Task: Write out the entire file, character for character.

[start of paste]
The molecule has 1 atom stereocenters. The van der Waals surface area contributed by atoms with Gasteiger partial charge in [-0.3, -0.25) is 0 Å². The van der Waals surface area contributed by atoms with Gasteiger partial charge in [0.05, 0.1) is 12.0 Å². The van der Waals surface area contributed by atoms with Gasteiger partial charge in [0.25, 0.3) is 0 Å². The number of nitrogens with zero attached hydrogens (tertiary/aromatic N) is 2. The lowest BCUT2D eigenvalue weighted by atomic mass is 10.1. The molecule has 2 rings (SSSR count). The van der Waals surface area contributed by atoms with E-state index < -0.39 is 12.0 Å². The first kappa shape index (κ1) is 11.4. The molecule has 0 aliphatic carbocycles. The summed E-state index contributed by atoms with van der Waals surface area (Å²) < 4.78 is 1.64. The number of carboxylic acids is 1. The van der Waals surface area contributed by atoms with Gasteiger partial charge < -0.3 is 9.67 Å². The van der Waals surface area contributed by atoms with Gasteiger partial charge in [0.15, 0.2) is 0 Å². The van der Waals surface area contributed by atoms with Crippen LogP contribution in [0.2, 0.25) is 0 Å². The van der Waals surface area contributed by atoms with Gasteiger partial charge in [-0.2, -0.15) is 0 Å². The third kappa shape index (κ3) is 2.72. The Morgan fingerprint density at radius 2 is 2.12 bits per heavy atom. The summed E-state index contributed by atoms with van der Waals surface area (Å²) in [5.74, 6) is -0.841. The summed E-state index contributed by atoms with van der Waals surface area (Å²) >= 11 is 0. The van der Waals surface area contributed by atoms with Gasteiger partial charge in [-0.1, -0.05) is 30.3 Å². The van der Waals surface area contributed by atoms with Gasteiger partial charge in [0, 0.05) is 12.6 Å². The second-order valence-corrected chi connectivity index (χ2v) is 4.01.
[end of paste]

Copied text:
The molecule has 1 atom stereocenters. The van der Waals surface area contributed by atoms with Gasteiger partial charge in [-0.3, -0.25) is 0 Å². The van der Waals surface area contributed by atoms with Gasteiger partial charge in [0.05, 0.1) is 12.0 Å². The van der Waals surface area contributed by atoms with Gasteiger partial charge in [0.25, 0.3) is 0 Å². The number of nitrogens with zero attached hydrogens (tertiary/aromatic N) is 2. The lowest BCUT2D eigenvalue weighted by atomic mass is 10.1. The molecule has 2 rings (SSSR count). The van der Waals surface area contributed by atoms with E-state index < -0.39 is 12.0 Å². The first kappa shape index (κ1) is 11.4. The molecule has 0 aliphatic carbocycles. The summed E-state index contributed by atoms with van der Waals surface area (Å²) < 4.78 is 1.64. The number of carboxylic acids is 1. The van der Waals surface area contributed by atoms with Gasteiger partial charge < -0.3 is 9.67 Å². The van der Waals surface area contributed by atoms with Gasteiger partial charge in [0.15, 0.2) is 0 Å². The van der Waals surface area contributed by atoms with Crippen LogP contribution in [0.2, 0.25) is 0 Å². The van der Waals surface area contributed by atoms with Gasteiger partial charge in [-0.2, -0.15) is 0 Å². The third kappa shape index (κ3) is 2.72. The Morgan fingerprint density at radius 2 is 2.12 bits per heavy atom. The summed E-state index contributed by atoms with van der Waals surface area (Å²) in [5.74, 6) is -0.841. The summed E-state index contributed by atoms with van der Waals surface area (Å²) >= 11 is 0. The van der Waals surface area contributed by atoms with Gasteiger partial charge in [-0.1, -0.05) is 30.3 Å². The van der Waals surface area contributed by atoms with Gasteiger partial charge in [0, 0.05) is 12.6 Å². The second-order valence-corrected chi connectivity index (χ2v) is 4.01.